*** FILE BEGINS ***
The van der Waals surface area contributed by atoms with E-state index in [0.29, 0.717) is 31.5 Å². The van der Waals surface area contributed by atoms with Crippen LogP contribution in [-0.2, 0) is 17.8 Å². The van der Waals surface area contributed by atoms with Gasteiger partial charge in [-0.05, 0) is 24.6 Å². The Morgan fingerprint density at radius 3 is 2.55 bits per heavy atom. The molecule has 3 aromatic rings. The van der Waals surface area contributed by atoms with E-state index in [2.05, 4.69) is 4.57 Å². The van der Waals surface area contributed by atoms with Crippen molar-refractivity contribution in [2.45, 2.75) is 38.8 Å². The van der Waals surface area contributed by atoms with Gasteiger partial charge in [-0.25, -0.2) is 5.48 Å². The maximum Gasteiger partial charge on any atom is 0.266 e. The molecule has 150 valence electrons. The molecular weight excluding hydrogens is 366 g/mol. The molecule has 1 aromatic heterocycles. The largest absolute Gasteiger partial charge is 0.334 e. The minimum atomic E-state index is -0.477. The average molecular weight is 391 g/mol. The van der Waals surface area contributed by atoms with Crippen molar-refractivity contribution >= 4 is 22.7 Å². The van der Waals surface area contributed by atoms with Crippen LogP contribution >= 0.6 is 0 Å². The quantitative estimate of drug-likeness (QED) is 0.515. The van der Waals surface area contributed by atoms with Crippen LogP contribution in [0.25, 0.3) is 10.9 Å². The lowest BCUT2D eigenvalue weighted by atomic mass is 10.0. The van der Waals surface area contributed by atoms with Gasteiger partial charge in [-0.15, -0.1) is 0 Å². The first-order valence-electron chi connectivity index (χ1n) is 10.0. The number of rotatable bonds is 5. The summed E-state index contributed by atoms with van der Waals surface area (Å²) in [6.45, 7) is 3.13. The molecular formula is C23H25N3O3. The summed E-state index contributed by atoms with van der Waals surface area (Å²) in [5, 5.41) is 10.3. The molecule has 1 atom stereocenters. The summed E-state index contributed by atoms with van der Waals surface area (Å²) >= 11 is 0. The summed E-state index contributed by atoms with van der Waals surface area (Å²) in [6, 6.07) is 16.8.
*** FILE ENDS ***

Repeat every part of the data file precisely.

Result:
The van der Waals surface area contributed by atoms with E-state index in [0.29, 0.717) is 31.5 Å². The van der Waals surface area contributed by atoms with Crippen LogP contribution in [-0.2, 0) is 17.8 Å². The van der Waals surface area contributed by atoms with Gasteiger partial charge in [-0.05, 0) is 24.6 Å². The Morgan fingerprint density at radius 3 is 2.55 bits per heavy atom. The molecule has 3 aromatic rings. The van der Waals surface area contributed by atoms with E-state index in [2.05, 4.69) is 4.57 Å². The van der Waals surface area contributed by atoms with Crippen molar-refractivity contribution in [2.45, 2.75) is 38.8 Å². The van der Waals surface area contributed by atoms with Gasteiger partial charge in [-0.25, -0.2) is 5.48 Å². The maximum Gasteiger partial charge on any atom is 0.266 e. The molecule has 150 valence electrons. The molecular weight excluding hydrogens is 366 g/mol. The molecule has 1 aromatic heterocycles. The largest absolute Gasteiger partial charge is 0.334 e. The minimum atomic E-state index is -0.477. The average molecular weight is 391 g/mol. The van der Waals surface area contributed by atoms with Crippen molar-refractivity contribution >= 4 is 22.7 Å². The van der Waals surface area contributed by atoms with Crippen LogP contribution >= 0.6 is 0 Å². The quantitative estimate of drug-likeness (QED) is 0.515. The van der Waals surface area contributed by atoms with Crippen LogP contribution in [0.25, 0.3) is 10.9 Å². The lowest BCUT2D eigenvalue weighted by atomic mass is 10.0. The van der Waals surface area contributed by atoms with Gasteiger partial charge in [-0.15, -0.1) is 0 Å². The first-order valence-electron chi connectivity index (χ1n) is 10.0. The number of rotatable bonds is 5. The summed E-state index contributed by atoms with van der Waals surface area (Å²) in [6.45, 7) is 3.13. The molecular formula is C23H25N3O3. The summed E-state index contributed by atoms with van der Waals surface area (Å²) in [5, 5.41) is 10.3. The molecule has 1 atom stereocenters. The summed E-state index contributed by atoms with van der Waals surface area (Å²) >= 11 is 0. The summed E-state index contributed by atoms with van der Waals surface area (Å²) in [6, 6.07) is 16.8.